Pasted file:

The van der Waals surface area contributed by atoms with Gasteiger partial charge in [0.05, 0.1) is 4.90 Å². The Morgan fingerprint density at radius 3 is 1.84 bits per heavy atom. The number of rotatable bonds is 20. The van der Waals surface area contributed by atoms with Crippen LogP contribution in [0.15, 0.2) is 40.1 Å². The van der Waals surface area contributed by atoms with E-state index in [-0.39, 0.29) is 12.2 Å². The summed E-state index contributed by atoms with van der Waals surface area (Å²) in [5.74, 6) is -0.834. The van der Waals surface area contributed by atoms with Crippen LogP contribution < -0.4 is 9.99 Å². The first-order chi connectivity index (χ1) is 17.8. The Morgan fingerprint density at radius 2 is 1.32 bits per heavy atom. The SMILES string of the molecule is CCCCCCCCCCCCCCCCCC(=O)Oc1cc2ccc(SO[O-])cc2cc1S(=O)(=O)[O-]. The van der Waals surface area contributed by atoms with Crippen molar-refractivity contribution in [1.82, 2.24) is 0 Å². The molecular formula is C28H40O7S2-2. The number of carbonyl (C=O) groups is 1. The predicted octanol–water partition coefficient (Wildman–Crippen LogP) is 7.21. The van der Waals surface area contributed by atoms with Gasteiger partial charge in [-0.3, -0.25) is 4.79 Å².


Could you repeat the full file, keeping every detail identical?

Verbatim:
The van der Waals surface area contributed by atoms with Gasteiger partial charge in [0.05, 0.1) is 4.90 Å². The Morgan fingerprint density at radius 3 is 1.84 bits per heavy atom. The number of rotatable bonds is 20. The van der Waals surface area contributed by atoms with Crippen LogP contribution in [0.15, 0.2) is 40.1 Å². The van der Waals surface area contributed by atoms with E-state index in [-0.39, 0.29) is 12.2 Å². The summed E-state index contributed by atoms with van der Waals surface area (Å²) in [5.74, 6) is -0.834. The van der Waals surface area contributed by atoms with Crippen LogP contribution < -0.4 is 9.99 Å². The first-order chi connectivity index (χ1) is 17.8. The Morgan fingerprint density at radius 2 is 1.32 bits per heavy atom. The SMILES string of the molecule is CCCCCCCCCCCCCCCCCC(=O)Oc1cc2ccc(SO[O-])cc2cc1S(=O)(=O)[O-]. The van der Waals surface area contributed by atoms with Crippen molar-refractivity contribution in [1.82, 2.24) is 0 Å². The molecular formula is C28H40O7S2-2. The number of carbonyl (C=O) groups is 1. The predicted octanol–water partition coefficient (Wildman–Crippen LogP) is 7.21. The van der Waals surface area contributed by atoms with Gasteiger partial charge in [-0.3, -0.25) is 4.79 Å².